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    Re: Intended High Resolution Chronometer
    From: Brad Morris
    Date: 2014 Feb 26, 23:42 -0500

    Bill

    We may soon be able to resolve these topics with hard data.  A client of mine was unable to pay his invoice.  I offered to take a Nikon 6D Autocollimator (+ stand) and an Ultradex off his hands in exchange for the amount outstanding.  He agreed and the equipment is now in my hands.

    The Nikon 6D Autocollimator has direct resolution to 0.5 arc seconds and estimating 0.25 arc seconds is reasonably done. 

    We have discussed the Ultradex before.  Consider it a 360 sided polygon at 1° steps, each facet accurate to 0.5 seconds, repeatable to 0.05 arcseconds.

    New, this pair costs well over $40,000.00.  Its high resolution professional equipment.  For more details, just look online.  Fabulous kit.

    I'm in the process of selling off some collectibles to fund a surface plate, and some machined parts.  With those, I will easily be able calibrate sextant arcs. With an optical square and a dial indicator, I will be able to collimate the telescope to the sextant.  Once I have the kit complete, I will demonstrate it on youtube and offer these services to anyone at reasonable rates.  The National Physical Laboratory may be gone, but we are about to get something better!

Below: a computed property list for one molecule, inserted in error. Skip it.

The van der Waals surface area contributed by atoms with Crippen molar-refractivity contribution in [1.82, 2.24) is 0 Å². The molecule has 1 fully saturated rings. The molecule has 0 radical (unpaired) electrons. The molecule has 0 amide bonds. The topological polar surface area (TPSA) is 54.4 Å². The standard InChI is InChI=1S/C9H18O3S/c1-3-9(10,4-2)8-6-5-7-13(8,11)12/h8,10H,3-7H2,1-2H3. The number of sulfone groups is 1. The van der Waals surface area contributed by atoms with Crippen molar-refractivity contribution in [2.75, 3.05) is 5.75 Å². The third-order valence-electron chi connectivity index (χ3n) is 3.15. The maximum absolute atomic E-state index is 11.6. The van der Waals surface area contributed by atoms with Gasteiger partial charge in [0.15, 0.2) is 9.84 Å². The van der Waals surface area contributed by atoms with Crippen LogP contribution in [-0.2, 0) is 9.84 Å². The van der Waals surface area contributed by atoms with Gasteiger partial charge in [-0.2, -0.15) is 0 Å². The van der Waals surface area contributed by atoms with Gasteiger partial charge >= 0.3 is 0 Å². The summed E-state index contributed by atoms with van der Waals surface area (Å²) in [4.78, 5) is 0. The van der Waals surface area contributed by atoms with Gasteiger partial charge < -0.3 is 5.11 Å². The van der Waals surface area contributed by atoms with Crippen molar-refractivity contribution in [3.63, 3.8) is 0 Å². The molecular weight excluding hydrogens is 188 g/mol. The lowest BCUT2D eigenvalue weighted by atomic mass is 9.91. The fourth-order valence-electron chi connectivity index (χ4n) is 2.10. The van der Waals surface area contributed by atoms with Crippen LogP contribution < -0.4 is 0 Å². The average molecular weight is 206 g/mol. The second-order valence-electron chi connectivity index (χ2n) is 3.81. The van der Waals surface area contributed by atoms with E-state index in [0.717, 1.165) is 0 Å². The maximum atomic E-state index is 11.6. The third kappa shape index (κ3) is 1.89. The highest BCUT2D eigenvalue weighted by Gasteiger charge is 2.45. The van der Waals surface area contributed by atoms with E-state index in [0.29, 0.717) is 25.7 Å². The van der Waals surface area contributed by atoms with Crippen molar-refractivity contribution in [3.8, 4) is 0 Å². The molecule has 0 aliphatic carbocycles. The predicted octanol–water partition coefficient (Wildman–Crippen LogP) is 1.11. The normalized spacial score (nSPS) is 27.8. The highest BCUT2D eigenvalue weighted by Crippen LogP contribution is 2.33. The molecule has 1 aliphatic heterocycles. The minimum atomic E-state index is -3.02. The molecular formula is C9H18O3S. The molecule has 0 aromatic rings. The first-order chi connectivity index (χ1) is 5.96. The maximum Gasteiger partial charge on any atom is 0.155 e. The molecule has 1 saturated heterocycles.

And yes, we will be able to measure gear lash, and see just how the preload reduces or eliminates it.  That can happen right now.  Approach some angle from one side.  Align the AC and zero it.  Approach that same angle (by micrometer only) from the other side.  Measure deviation with the AC.  Alas, I do not own a micrometer sextant. Both of my instruments are vernier type. Have you done this experiment Bill?

    Brad


    Brad,
    In the past like you I have advocated always approaching from the same side when using a micrometer sextant, but if adequately spring-loaded, it does not seem to matter to any detectable extent. Most micrometer mechanisms spring-load the worm against the rack (radial load) and the end of the worm against a solid abutment(axial load). Some do not have axial pre-load and rely on accurate fitting, e.g. some pre-WWII Hughes and Son, Filotechnica Salmoiraghi, Freiberger and SNO-T, and even these perform very well on the bench.

    Nevertheless, it is probably wise to approach a reading always from the same direction, preferably so the axial load is against a solid abutment rather than the spring and especially if the design has no axial preload spring.

    Bill Morris
    Pukenui
    New Zealand
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